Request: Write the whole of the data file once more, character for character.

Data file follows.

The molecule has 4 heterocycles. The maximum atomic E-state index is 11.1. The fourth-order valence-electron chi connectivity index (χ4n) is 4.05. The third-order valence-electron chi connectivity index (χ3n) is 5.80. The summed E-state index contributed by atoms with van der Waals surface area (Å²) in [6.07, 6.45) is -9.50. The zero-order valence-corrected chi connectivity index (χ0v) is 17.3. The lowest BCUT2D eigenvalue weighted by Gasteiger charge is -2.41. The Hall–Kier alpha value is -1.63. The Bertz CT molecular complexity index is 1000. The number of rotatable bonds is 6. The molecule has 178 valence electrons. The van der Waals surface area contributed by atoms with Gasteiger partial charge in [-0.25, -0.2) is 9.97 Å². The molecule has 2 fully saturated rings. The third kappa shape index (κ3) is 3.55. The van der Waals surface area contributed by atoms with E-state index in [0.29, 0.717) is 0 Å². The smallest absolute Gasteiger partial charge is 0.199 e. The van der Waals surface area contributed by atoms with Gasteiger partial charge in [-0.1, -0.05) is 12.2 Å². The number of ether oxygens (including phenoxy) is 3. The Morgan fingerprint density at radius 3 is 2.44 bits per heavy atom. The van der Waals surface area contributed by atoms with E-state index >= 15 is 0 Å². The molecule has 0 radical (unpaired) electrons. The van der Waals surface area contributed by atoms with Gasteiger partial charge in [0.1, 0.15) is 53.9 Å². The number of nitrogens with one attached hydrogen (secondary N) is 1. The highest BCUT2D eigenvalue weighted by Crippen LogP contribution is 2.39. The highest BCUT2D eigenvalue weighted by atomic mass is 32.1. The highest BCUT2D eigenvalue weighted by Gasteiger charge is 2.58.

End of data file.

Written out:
The molecule has 4 heterocycles. The maximum atomic E-state index is 11.1. The fourth-order valence-electron chi connectivity index (χ4n) is 4.05. The third-order valence-electron chi connectivity index (χ3n) is 5.80. The summed E-state index contributed by atoms with van der Waals surface area (Å²) in [6.07, 6.45) is -9.50. The zero-order valence-corrected chi connectivity index (χ0v) is 17.3. The lowest BCUT2D eigenvalue weighted by Gasteiger charge is -2.41. The Hall–Kier alpha value is -1.63. The Bertz CT molecular complexity index is 1000. The number of rotatable bonds is 6. The molecule has 178 valence electrons. The van der Waals surface area contributed by atoms with Gasteiger partial charge in [-0.25, -0.2) is 9.97 Å². The molecule has 2 fully saturated rings. The third kappa shape index (κ3) is 3.55. The van der Waals surface area contributed by atoms with E-state index in [0.29, 0.717) is 0 Å². The smallest absolute Gasteiger partial charge is 0.199 e. The van der Waals surface area contributed by atoms with Gasteiger partial charge in [-0.1, -0.05) is 12.2 Å². The number of ether oxygens (including phenoxy) is 3. The Morgan fingerprint density at radius 3 is 2.44 bits per heavy atom. The van der Waals surface area contributed by atoms with E-state index >= 15 is 0 Å². The molecule has 0 radical (unpaired) electrons. The van der Waals surface area contributed by atoms with Gasteiger partial charge in [0.1, 0.15) is 53.9 Å². The number of nitrogens with one attached hydrogen (secondary N) is 1. The highest BCUT2D eigenvalue weighted by Crippen LogP contribution is 2.39. The highest BCUT2D eigenvalue weighted by atomic mass is 32.1. The highest BCUT2D eigenvalue weighted by Gasteiger charge is 2.58.